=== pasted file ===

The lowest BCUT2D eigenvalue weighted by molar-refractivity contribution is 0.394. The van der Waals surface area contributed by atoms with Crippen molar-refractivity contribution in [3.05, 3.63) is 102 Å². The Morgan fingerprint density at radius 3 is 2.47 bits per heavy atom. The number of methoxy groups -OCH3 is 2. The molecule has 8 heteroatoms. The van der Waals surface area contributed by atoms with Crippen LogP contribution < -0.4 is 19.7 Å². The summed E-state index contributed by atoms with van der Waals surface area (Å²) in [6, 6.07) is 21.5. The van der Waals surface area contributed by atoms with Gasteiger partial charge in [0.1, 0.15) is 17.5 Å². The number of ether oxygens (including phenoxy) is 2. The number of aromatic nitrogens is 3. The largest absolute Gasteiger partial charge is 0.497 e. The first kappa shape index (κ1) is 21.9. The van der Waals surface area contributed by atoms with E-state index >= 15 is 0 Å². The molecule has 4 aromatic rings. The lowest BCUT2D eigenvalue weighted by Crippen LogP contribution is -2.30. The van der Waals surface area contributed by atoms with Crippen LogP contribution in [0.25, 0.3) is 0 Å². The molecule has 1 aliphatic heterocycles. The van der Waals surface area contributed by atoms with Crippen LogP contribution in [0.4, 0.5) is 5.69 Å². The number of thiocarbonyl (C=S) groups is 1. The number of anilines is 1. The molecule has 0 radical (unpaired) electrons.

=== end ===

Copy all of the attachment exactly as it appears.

The lowest BCUT2D eigenvalue weighted by molar-refractivity contribution is 0.394. The van der Waals surface area contributed by atoms with Crippen molar-refractivity contribution in [3.05, 3.63) is 102 Å². The Morgan fingerprint density at radius 3 is 2.47 bits per heavy atom. The number of methoxy groups -OCH3 is 2. The molecule has 8 heteroatoms. The van der Waals surface area contributed by atoms with Crippen LogP contribution < -0.4 is 19.7 Å². The summed E-state index contributed by atoms with van der Waals surface area (Å²) in [6, 6.07) is 21.5. The van der Waals surface area contributed by atoms with Gasteiger partial charge in [0.1, 0.15) is 17.5 Å². The number of ether oxygens (including phenoxy) is 2. The number of aromatic nitrogens is 3. The largest absolute Gasteiger partial charge is 0.497 e. The first kappa shape index (κ1) is 21.9. The van der Waals surface area contributed by atoms with E-state index >= 15 is 0 Å². The molecule has 4 aromatic rings. The lowest BCUT2D eigenvalue weighted by Crippen LogP contribution is -2.30. The van der Waals surface area contributed by atoms with Crippen LogP contribution in [0.25, 0.3) is 0 Å². The molecule has 1 aliphatic heterocycles. The van der Waals surface area contributed by atoms with Crippen LogP contribution in [0.4, 0.5) is 5.69 Å². The number of thiocarbonyl (C=S) groups is 1. The number of anilines is 1. The molecule has 0 radical (unpaired) electrons.